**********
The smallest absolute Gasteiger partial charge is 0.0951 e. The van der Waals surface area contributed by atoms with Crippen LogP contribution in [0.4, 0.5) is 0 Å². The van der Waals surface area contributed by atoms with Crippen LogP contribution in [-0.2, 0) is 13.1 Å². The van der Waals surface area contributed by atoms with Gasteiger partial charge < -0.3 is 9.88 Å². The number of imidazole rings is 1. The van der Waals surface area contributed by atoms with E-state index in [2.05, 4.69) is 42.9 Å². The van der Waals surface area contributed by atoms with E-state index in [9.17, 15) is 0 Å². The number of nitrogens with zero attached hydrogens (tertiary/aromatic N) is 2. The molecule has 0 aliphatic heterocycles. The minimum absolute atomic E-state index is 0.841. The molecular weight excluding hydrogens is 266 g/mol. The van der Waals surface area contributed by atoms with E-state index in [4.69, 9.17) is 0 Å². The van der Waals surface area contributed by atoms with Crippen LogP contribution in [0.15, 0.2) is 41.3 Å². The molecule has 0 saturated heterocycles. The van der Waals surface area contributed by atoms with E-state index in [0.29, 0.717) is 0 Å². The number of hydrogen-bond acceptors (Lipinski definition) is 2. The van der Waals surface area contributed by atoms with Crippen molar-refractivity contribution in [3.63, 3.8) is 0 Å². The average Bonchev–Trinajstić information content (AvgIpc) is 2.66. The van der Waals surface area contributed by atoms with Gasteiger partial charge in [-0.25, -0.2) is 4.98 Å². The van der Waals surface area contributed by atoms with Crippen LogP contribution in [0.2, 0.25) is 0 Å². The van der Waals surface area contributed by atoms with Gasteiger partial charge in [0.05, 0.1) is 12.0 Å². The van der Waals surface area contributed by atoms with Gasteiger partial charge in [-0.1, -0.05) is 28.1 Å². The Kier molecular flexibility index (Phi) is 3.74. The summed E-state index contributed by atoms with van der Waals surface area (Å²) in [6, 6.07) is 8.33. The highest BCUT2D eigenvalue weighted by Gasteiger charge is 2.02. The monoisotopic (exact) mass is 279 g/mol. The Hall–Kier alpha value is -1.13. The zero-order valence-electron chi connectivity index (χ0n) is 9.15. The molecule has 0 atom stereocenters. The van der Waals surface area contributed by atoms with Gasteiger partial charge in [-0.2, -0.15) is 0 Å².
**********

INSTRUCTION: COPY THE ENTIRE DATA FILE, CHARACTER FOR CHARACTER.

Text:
The smallest absolute Gasteiger partial charge is 0.0951 e. The van der Waals surface area contributed by atoms with Crippen LogP contribution in [0.4, 0.5) is 0 Å². The van der Waals surface area contributed by atoms with Crippen LogP contribution in [-0.2, 0) is 13.1 Å². The van der Waals surface area contributed by atoms with Gasteiger partial charge < -0.3 is 9.88 Å². The number of imidazole rings is 1. The van der Waals surface area contributed by atoms with E-state index in [2.05, 4.69) is 42.9 Å². The van der Waals surface area contributed by atoms with E-state index in [9.17, 15) is 0 Å². The number of nitrogens with zero attached hydrogens (tertiary/aromatic N) is 2. The molecule has 0 aliphatic heterocycles. The minimum absolute atomic E-state index is 0.841. The molecular weight excluding hydrogens is 266 g/mol. The van der Waals surface area contributed by atoms with E-state index in [4.69, 9.17) is 0 Å². The van der Waals surface area contributed by atoms with Crippen LogP contribution in [0.15, 0.2) is 41.3 Å². The molecule has 0 saturated heterocycles. The van der Waals surface area contributed by atoms with E-state index in [0.29, 0.717) is 0 Å². The number of hydrogen-bond acceptors (Lipinski definition) is 2. The van der Waals surface area contributed by atoms with Crippen molar-refractivity contribution in [3.63, 3.8) is 0 Å². The average Bonchev–Trinajstić information content (AvgIpc) is 2.66. The van der Waals surface area contributed by atoms with Gasteiger partial charge in [-0.25, -0.2) is 4.98 Å². The van der Waals surface area contributed by atoms with Crippen LogP contribution in [0.2, 0.25) is 0 Å². The van der Waals surface area contributed by atoms with Gasteiger partial charge in [0.05, 0.1) is 12.0 Å². The van der Waals surface area contributed by atoms with Gasteiger partial charge in [-0.1, -0.05) is 28.1 Å². The Kier molecular flexibility index (Phi) is 3.74. The summed E-state index contributed by atoms with van der Waals surface area (Å²) in [6, 6.07) is 8.33. The highest BCUT2D eigenvalue weighted by Gasteiger charge is 2.02. The monoisotopic (exact) mass is 279 g/mol. The Hall–Kier alpha value is -1.13. The zero-order valence-electron chi connectivity index (χ0n) is 9.15. The molecule has 0 atom stereocenters. The van der Waals surface area contributed by atoms with Gasteiger partial charge in [-0.2, -0.15) is 0 Å².